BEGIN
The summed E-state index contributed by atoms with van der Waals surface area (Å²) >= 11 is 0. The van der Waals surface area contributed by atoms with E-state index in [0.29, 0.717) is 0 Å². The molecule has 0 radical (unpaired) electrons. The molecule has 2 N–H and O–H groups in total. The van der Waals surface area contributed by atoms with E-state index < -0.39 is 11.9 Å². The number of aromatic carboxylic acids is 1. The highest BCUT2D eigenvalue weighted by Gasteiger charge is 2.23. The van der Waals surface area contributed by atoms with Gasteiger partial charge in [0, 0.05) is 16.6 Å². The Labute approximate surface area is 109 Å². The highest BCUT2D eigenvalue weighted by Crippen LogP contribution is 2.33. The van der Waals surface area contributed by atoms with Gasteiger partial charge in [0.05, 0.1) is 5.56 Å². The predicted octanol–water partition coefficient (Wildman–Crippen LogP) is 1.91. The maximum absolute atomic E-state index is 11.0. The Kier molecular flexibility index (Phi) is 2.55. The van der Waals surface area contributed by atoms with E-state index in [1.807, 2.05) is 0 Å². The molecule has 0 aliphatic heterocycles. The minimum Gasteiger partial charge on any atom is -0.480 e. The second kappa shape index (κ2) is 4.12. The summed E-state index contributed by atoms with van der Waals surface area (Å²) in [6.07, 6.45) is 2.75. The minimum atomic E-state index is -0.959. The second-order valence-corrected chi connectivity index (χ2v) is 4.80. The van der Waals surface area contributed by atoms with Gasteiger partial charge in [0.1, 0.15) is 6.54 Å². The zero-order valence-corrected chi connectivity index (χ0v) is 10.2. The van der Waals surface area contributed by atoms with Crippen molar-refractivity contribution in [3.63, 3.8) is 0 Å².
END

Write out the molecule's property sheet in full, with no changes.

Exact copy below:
The summed E-state index contributed by atoms with van der Waals surface area (Å²) >= 11 is 0. The van der Waals surface area contributed by atoms with E-state index in [0.29, 0.717) is 0 Å². The molecule has 0 radical (unpaired) electrons. The molecule has 2 N–H and O–H groups in total. The van der Waals surface area contributed by atoms with E-state index < -0.39 is 11.9 Å². The number of aromatic carboxylic acids is 1. The highest BCUT2D eigenvalue weighted by Gasteiger charge is 2.23. The van der Waals surface area contributed by atoms with Gasteiger partial charge in [0, 0.05) is 16.6 Å². The Labute approximate surface area is 109 Å². The highest BCUT2D eigenvalue weighted by Crippen LogP contribution is 2.33. The van der Waals surface area contributed by atoms with Gasteiger partial charge in [0.05, 0.1) is 5.56 Å². The predicted octanol–water partition coefficient (Wildman–Crippen LogP) is 1.91. The maximum absolute atomic E-state index is 11.0. The Kier molecular flexibility index (Phi) is 2.55. The van der Waals surface area contributed by atoms with E-state index in [1.807, 2.05) is 0 Å². The molecule has 0 aliphatic heterocycles. The minimum Gasteiger partial charge on any atom is -0.480 e. The second kappa shape index (κ2) is 4.12. The summed E-state index contributed by atoms with van der Waals surface area (Å²) in [6.07, 6.45) is 2.75. The minimum atomic E-state index is -0.959. The second-order valence-corrected chi connectivity index (χ2v) is 4.80. The van der Waals surface area contributed by atoms with Gasteiger partial charge in [0.1, 0.15) is 6.54 Å². The zero-order valence-corrected chi connectivity index (χ0v) is 10.2. The van der Waals surface area contributed by atoms with Crippen molar-refractivity contribution in [3.63, 3.8) is 0 Å².